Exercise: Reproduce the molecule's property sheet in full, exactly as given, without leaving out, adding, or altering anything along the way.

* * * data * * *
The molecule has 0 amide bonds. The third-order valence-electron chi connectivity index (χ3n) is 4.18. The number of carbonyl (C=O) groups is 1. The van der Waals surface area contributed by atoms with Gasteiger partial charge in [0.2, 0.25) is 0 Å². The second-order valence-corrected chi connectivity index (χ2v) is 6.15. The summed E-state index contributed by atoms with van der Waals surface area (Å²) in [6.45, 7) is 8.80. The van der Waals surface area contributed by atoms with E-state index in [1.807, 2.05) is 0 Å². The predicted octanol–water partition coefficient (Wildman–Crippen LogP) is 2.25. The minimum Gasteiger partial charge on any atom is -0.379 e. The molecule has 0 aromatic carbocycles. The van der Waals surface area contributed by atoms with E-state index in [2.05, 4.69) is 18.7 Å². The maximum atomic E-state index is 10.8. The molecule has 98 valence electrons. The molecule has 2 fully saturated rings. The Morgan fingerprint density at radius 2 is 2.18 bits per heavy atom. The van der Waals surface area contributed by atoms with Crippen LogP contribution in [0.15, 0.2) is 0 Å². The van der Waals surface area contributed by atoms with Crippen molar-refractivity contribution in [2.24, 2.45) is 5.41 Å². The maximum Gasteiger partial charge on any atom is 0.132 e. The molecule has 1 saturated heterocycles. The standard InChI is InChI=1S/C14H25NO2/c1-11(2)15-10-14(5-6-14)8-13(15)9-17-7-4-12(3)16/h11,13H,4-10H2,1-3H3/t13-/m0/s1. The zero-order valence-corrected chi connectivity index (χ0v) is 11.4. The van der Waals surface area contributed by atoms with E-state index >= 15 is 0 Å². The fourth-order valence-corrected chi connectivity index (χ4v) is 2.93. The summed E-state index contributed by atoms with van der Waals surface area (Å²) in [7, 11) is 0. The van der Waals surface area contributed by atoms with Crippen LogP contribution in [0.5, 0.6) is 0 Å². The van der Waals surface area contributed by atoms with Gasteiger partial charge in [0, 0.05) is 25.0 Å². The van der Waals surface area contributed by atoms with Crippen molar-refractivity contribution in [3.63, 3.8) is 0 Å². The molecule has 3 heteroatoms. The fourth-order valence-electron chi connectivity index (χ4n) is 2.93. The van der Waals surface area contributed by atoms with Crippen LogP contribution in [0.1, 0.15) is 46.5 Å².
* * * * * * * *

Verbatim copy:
The molecule has 0 amide bonds. The third-order valence-electron chi connectivity index (χ3n) is 4.18. The number of carbonyl (C=O) groups is 1. The van der Waals surface area contributed by atoms with Gasteiger partial charge in [0.2, 0.25) is 0 Å². The second-order valence-corrected chi connectivity index (χ2v) is 6.15. The summed E-state index contributed by atoms with van der Waals surface area (Å²) in [6.45, 7) is 8.80. The van der Waals surface area contributed by atoms with E-state index in [1.807, 2.05) is 0 Å². The predicted octanol–water partition coefficient (Wildman–Crippen LogP) is 2.25. The minimum Gasteiger partial charge on any atom is -0.379 e. The molecule has 0 aromatic carbocycles. The van der Waals surface area contributed by atoms with E-state index in [2.05, 4.69) is 18.7 Å². The maximum atomic E-state index is 10.8. The molecule has 98 valence electrons. The molecule has 2 fully saturated rings. The Morgan fingerprint density at radius 2 is 2.18 bits per heavy atom. The van der Waals surface area contributed by atoms with Crippen LogP contribution in [0.15, 0.2) is 0 Å². The van der Waals surface area contributed by atoms with Crippen molar-refractivity contribution in [2.24, 2.45) is 5.41 Å². The maximum Gasteiger partial charge on any atom is 0.132 e. The molecule has 1 saturated heterocycles. The standard InChI is InChI=1S/C14H25NO2/c1-11(2)15-10-14(5-6-14)8-13(15)9-17-7-4-12(3)16/h11,13H,4-10H2,1-3H3/t13-/m0/s1. The zero-order valence-corrected chi connectivity index (χ0v) is 11.4. The van der Waals surface area contributed by atoms with E-state index >= 15 is 0 Å². The fourth-order valence-corrected chi connectivity index (χ4v) is 2.93. The summed E-state index contributed by atoms with van der Waals surface area (Å²) in [7, 11) is 0. The van der Waals surface area contributed by atoms with Crippen LogP contribution in [0.5, 0.6) is 0 Å². The van der Waals surface area contributed by atoms with Gasteiger partial charge in [0, 0.05) is 25.0 Å². The van der Waals surface area contributed by atoms with Crippen molar-refractivity contribution in [3.63, 3.8) is 0 Å². The molecule has 3 heteroatoms. The fourth-order valence-electron chi connectivity index (χ4n) is 2.93. The van der Waals surface area contributed by atoms with Crippen LogP contribution in [0.1, 0.15) is 46.5 Å².